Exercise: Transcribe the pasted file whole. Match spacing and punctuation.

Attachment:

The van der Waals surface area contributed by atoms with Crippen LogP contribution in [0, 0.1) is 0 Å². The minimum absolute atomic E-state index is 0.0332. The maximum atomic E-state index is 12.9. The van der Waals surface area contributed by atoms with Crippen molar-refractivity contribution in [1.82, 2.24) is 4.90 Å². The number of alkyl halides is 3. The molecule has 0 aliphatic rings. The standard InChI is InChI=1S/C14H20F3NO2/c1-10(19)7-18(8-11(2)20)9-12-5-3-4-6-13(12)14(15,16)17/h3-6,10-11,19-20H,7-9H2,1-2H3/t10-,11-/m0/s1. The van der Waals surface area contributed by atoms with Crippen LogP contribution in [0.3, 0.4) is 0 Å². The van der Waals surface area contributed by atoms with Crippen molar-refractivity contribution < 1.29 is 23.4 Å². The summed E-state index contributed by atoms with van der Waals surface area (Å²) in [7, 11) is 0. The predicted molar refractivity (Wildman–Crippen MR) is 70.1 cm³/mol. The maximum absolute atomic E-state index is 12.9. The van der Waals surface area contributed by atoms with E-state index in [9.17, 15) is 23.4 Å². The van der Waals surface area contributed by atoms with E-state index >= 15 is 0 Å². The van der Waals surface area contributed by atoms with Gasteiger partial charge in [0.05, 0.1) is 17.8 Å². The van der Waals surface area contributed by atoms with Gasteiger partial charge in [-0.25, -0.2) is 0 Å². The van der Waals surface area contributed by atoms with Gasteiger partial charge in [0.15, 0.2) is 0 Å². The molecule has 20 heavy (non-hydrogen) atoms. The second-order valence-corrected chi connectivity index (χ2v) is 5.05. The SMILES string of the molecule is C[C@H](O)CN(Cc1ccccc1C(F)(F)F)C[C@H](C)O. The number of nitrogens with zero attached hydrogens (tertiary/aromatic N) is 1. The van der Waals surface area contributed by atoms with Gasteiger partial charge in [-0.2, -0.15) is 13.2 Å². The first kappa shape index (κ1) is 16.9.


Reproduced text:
The van der Waals surface area contributed by atoms with Crippen LogP contribution in [0, 0.1) is 0 Å². The minimum absolute atomic E-state index is 0.0332. The maximum atomic E-state index is 12.9. The van der Waals surface area contributed by atoms with Crippen molar-refractivity contribution in [1.82, 2.24) is 4.90 Å². The number of alkyl halides is 3. The molecule has 0 aliphatic rings. The standard InChI is InChI=1S/C14H20F3NO2/c1-10(19)7-18(8-11(2)20)9-12-5-3-4-6-13(12)14(15,16)17/h3-6,10-11,19-20H,7-9H2,1-2H3/t10-,11-/m0/s1. The van der Waals surface area contributed by atoms with Crippen LogP contribution in [0.3, 0.4) is 0 Å². The van der Waals surface area contributed by atoms with Crippen molar-refractivity contribution < 1.29 is 23.4 Å². The summed E-state index contributed by atoms with van der Waals surface area (Å²) in [7, 11) is 0. The predicted molar refractivity (Wildman–Crippen MR) is 70.1 cm³/mol. The maximum absolute atomic E-state index is 12.9. The van der Waals surface area contributed by atoms with E-state index in [9.17, 15) is 23.4 Å². The van der Waals surface area contributed by atoms with E-state index >= 15 is 0 Å². The van der Waals surface area contributed by atoms with Gasteiger partial charge in [0.05, 0.1) is 17.8 Å². The van der Waals surface area contributed by atoms with Gasteiger partial charge in [-0.25, -0.2) is 0 Å². The van der Waals surface area contributed by atoms with Gasteiger partial charge in [0.15, 0.2) is 0 Å². The molecule has 20 heavy (non-hydrogen) atoms. The second-order valence-corrected chi connectivity index (χ2v) is 5.05. The SMILES string of the molecule is C[C@H](O)CN(Cc1ccccc1C(F)(F)F)C[C@H](C)O. The number of nitrogens with zero attached hydrogens (tertiary/aromatic N) is 1. The van der Waals surface area contributed by atoms with Gasteiger partial charge in [-0.2, -0.15) is 13.2 Å². The first kappa shape index (κ1) is 16.9.